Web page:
Some Maine courts have pushed off jury trials and canceled in-person hearings as COVID-19 cases in Maine continue to surge.

The disruption is adding to a mounting backlog of criminal cases with a return to normal operations at least months away.

Courts shut down for all but emergency business in March, then moved most hearings to telephone and video platforms.

Over the summer, federal and state courts brought grand juries back, started to schedule some hearings and resumed walk-in arraignments. Augusta and Bangor even hosted jury trials this fall, and other courts had hoped to do so this month or next.

But a spike in cases and hospitalizations in recent weeks forced judges to rethink those plans. Federal courts in Bangor and Portland canceled in-person hearings through next March. At least five counties – Androscoggin, Cumberland, Kennebec, Oxford and York – put grand juries on hold. Cumberland and York counties postponed what would have been their first trials in months. Walk-in arraignments in at least those two counties are also canceled through the end of the year. 

Those steps will likely worsen a pileup of open cases but keep foot traffic down in courthouses.

“The challenge is, as it has always been, to balance the safety of the public and our people with the critical need to keep the doors of justice open to the maximum degree possible,” Acting Chief Justice Andrew Mead of the Maine Supreme Judicial Court said in a presentation to the Maine State Bar Association this month.

Some courthouses, like the Capital Judicial Center in Augusta last month, have shut down for one day or several because an employee contracted COVID-19. Others have not; the Cumberland County Courthouse in Portland remained open after four people in the district attorney’s office tested positive. A spokeswoman for the Maine Judicial Branch said judges made those decisions based on “a variety of factors,” including the extent of the exposure and the number of employees available to work in the building.

Some attorneys were so concerned about the pandemic’s trend that they stopped taking shifts as the lawyer of the day, the defense attorney designated to advise people who come to court for their first appearances or arraignments on new criminal charges.

Until recently, attorney Robert Ruffner said the only space for confidential meetings with those clients at the Cumberland County Courthouse was a room too small for social distancing. The courts identified larger spaces not long before those hearings were canceled.

“It just got to the point where I don’t want to be the person who gets it and doesn’t know it and passes it along to other clients, to friends and family,” said Ruffner, who took himself off the list for those walk-in hearings in November. “It just didn’t seem to be a responsible choice to be going into that situation.”

Robert LeBrasseur also decided to take his name off the lawyer-of-the day list. He recently had to quarantine after he was exposed to the virus at the Portland courthouse.

“I can’t take that risk for my kids,” LeBrasseur said.

Attorney Devens Hamlen was still acting as lawyer of the day until those walk-in hearings got canceled. But he was nervous about getting sick, in part because he and many other defense attorneys in Maine do not have paid sick time.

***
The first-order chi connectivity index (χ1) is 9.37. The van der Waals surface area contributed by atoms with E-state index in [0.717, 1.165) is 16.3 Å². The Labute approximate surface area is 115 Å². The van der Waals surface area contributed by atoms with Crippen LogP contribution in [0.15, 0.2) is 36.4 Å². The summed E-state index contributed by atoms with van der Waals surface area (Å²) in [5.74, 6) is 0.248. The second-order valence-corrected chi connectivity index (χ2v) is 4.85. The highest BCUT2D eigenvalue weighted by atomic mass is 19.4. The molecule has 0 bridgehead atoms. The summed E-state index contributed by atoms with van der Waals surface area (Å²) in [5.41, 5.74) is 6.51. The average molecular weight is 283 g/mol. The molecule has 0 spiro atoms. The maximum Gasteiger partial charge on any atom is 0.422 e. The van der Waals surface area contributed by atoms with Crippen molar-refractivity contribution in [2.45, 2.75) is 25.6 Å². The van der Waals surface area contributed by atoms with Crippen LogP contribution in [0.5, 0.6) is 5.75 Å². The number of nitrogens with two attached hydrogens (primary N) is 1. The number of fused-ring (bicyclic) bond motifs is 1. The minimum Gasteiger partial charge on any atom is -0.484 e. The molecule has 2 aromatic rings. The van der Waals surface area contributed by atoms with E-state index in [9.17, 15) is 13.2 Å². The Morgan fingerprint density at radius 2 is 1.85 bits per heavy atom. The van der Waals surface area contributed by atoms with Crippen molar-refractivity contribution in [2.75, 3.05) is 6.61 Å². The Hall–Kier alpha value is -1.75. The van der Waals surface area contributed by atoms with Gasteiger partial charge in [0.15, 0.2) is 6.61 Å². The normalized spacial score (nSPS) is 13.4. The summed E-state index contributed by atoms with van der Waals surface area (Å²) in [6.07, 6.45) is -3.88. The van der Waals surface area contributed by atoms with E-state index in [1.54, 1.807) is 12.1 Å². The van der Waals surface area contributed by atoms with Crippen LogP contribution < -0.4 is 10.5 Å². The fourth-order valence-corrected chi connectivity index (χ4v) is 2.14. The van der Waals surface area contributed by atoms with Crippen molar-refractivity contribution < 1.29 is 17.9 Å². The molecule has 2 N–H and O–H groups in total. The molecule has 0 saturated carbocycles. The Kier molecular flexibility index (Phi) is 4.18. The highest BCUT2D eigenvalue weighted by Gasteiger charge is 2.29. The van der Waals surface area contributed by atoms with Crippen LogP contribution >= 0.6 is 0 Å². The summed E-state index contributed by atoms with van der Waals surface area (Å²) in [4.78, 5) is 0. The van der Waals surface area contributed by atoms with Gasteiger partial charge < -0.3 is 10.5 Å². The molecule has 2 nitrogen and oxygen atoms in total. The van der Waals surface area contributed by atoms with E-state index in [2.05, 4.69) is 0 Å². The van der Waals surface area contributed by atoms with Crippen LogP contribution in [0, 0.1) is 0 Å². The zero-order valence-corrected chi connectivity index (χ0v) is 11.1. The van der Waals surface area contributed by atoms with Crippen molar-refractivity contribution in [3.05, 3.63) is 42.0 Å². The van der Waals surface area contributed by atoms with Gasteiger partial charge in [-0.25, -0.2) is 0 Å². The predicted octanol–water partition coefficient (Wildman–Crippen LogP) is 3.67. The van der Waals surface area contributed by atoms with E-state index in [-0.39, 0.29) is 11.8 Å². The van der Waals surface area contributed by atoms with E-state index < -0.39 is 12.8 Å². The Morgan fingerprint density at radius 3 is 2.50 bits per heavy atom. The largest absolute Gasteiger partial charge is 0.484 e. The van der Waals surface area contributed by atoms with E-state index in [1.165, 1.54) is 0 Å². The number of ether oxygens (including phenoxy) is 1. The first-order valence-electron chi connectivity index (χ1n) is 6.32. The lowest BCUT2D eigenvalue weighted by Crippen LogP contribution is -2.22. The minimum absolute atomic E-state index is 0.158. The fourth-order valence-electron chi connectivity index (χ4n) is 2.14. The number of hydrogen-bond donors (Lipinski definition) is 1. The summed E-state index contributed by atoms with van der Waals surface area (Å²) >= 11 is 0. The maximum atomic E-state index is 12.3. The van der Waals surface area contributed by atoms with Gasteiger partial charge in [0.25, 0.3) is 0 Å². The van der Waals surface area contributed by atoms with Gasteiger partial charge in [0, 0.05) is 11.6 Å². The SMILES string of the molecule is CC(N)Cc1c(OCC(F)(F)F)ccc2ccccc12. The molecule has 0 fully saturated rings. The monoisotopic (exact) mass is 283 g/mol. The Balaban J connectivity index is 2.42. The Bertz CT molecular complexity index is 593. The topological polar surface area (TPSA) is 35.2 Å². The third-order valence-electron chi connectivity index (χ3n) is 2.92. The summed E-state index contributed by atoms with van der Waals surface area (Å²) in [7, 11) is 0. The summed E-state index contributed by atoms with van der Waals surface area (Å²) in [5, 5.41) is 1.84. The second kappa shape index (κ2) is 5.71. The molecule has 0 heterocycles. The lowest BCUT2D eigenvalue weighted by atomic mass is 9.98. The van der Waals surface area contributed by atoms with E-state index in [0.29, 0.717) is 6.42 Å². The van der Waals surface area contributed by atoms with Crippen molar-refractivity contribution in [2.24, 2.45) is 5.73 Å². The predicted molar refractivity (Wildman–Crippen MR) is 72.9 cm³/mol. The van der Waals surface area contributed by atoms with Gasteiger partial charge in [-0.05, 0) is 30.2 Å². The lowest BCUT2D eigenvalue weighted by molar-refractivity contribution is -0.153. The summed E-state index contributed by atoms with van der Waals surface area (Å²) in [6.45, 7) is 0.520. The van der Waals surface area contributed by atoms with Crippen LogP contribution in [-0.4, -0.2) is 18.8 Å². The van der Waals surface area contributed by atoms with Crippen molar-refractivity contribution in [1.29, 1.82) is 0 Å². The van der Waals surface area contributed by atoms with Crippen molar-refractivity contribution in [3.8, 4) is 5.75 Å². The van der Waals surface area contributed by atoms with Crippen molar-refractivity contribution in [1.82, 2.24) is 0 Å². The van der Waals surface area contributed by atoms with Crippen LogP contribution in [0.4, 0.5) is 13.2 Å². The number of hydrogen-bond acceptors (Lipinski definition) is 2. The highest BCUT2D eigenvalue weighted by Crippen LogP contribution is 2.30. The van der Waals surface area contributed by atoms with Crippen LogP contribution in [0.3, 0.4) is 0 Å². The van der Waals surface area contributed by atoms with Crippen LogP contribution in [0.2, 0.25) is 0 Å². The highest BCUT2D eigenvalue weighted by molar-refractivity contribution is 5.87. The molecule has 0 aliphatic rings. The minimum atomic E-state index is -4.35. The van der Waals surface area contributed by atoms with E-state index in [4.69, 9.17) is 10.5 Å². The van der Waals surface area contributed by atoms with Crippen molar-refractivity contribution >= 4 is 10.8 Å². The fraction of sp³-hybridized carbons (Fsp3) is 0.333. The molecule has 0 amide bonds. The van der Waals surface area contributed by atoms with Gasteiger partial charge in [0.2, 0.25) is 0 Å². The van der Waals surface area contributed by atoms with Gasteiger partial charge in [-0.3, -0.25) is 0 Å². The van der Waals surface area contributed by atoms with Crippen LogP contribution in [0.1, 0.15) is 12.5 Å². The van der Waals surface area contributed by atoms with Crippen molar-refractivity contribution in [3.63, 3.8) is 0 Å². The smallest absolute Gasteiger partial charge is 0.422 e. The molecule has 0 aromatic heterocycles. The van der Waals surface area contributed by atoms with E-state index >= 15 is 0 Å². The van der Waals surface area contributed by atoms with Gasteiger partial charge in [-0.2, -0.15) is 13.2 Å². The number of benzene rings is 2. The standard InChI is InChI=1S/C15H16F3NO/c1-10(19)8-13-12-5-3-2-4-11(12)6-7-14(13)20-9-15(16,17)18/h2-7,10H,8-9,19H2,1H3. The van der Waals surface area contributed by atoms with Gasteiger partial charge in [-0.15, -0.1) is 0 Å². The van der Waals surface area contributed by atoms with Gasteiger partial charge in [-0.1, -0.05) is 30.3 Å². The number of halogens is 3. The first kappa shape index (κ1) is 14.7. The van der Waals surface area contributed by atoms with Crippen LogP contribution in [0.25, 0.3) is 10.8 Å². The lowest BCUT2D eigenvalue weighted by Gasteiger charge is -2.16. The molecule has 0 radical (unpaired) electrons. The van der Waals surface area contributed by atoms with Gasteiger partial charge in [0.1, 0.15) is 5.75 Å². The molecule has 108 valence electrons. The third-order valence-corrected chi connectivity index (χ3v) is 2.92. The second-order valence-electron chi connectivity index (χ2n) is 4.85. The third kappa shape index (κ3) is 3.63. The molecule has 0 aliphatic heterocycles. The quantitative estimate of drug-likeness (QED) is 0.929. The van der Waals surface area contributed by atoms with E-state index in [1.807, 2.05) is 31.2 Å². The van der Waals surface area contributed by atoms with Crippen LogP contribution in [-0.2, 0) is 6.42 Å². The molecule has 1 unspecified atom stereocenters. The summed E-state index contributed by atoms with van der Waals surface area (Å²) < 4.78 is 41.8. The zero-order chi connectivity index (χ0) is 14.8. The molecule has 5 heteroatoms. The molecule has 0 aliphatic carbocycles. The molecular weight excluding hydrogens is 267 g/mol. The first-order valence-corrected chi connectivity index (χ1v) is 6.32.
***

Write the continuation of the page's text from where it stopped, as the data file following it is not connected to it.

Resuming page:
“I’ve been getting tested every two weeks because up until this point, we had so much interaction with the public,” he said.

The Maine Commission on Indigent Legal Services, which maintains that roster, did not return a request for more information about how many attorneys have stopped taking those hearings. Julie Howard, the manager of operations for courts in Cumberland and York counties, said enough lawyers were still willing to act as the lawyer of the day. But the clerks faced a different scheduling challenge for those hearings.

“When COVID first hit, the police were very cooperative in curtailing summoning for a while,” Mead, the acting chief justice, told the Maine State Bar Association. “They really held back and kept the numbers down and made it very manageable. They are back to summonsing at pre-COVID levels. The fact is that too many people are being summonsed for the same time and date. We can’t get them into the courthouses, and the clerks are doing double duty, sending them away and creating new arraignment dates.”

Mead recounted that clerks at an Ellsworth courthouse actually set up a card table outside to intercept people who hadn’t been given notice about their changed hearing dates. State court officials said they are working on changes to that scheduling system.

“The clerks have been working with what we have,” Beth Maddus, the director of court operations, said.

Now, a hiatus on walk-in arraignments and other precautions will likely add to the backlog of adult criminal cases. Earlier this month, the number of pending criminal cases for adults was greater than 21,500. Last year, that number was around 13,100.

“The clerks are scheduling things as quickly as they can, as safely as they can, in whatever method they are able to,” Maddus said. “I think everyone is doing the best they can. It’s a situation we never imagined.”

Hamlen said most of his clients are not in jail while they wait for their cases to proceed. While the delays cause stress, he said they have generally been understanding about video hearings and other changes.

“It’s their safety, too,” Hamlen said.

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